A standing room only crowd of bipartisan Jamaicans packed into the Tivoli Gardens Community Center nine nights after the May 28 passing of the island’s fifth Prime Minister Edward Phillip George Seaga who died on his 89th birthday.
Held in tradition with a ritual based on African ceremonial procedures following a death the Nine Night ceremony was held inside a venue and community once maligned with a name Back-O-Wall until Mr. Seaga transformed the west Kingston slum into an area boasting its own Drum & Bugle Corps, a dance company, One Love recording studios, sports complex, high school, respectable housing and reliably, loyal voter turnout for the Jamaica Labour Party.
Reportedly, thousands packed into Tivoli Gardens Square before the official start of the celebratory farewell tribute.
According to reports, supporters of the People’s National Party, showed solidarity with their rival political opponents to pay tribute of a legacy to a leader dedicated to nation building.
Politics seemed to have paused with the absence of partisan recall of a loan the fifth prime minister obtained and later said he did not recall; his alliance with US President Ronald Reagan who was allegedly credited with speeding the flow of ammunitions to the country.
Nor was the nickname CIAga inferred.
On a night when the current Prime Minister, Andrew Holness as well as Desmond Mckenzie. former mayor of Kingston and now a member of parliament joined residents of the area as well as many from Denham Town and other areas, PM Seaga’s role in returning the remains of Marcus Mosiah Garvey to his birth island, the West Indian Record Label (WIRL) he steered to prominence and the revolutionary spirit he engendered to the most under-served were among the topical overtures for conversation.
Hailed with reverence throughout the island from the arrival of his remains from Florida on Caribbean Airlines in a flag-draped casket, public viewings in Montego Bay, Ocho Rios and Kingston seemed to have dominated the news landscape.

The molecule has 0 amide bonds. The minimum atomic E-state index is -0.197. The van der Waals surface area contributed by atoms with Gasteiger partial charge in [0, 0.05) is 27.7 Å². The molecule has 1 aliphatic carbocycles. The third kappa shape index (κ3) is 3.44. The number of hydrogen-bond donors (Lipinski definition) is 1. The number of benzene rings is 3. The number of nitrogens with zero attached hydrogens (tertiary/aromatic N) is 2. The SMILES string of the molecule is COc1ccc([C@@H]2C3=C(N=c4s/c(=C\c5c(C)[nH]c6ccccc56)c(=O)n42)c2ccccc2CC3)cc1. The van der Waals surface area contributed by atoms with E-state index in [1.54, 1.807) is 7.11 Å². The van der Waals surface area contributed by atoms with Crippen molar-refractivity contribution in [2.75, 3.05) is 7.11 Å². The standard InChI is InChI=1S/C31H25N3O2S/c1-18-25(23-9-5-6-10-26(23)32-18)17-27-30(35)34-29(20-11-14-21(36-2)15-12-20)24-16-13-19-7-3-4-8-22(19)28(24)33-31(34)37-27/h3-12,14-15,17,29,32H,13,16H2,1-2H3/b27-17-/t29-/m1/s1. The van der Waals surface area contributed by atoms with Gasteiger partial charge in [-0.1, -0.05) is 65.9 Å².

Gospel and reggae music provided entertainment amid an atmosphere of rum drinking, food and dancing in celebration of the longest serving parliamentarian and one who dedicated most of his life to the west Kingston constituency.
Social media trended photos of the event with immigrants acknowledging how grateful they were to live through PM Seaga’s tenure.
“I’m an orange man,” an avowed PNP comrade explained. “I eat out of an orange bowl, I wear orange clothes I am an orange man, he declared. “But I have to pay tribute to the green man,” he said about PM Seaga’s party color-association.
“Nuh feel no way, he did nuff fi Jamaica.”
It is a sentiment shared by expats living in England, Canada, and throughout the USA and Jamaica where party loyalty takes precedence — sometimes over family and religion.
Candle light vigils in Ocho Rios, Montego Bay and Kingston, lying in state tributes, arts and cultural events — featuring National Dance Theater Company’s Jamaica Folk Singers, Tivoli Dance Troupe, speakers from the University of the West Indies and University of Technology and a special sitting of both houses of Parliament will be held on June 19.
Tivoli Gardens Invitational football match against Premier League All Stars is slated for June 16.
And an all-night “Set Up” in Tivoli Square is slated for June 22.
An ecumenical service at Kingston’s Cathedral of the Most Holy Trinity will precede interment at National Heroes Park on June 23.
According to Olivia Grange, minister of culture, gender, sports and entertainment, the last of the shapers of the island’s constitution will be regaled daily until July 1, which is annually commemorated as International Reggae Day.
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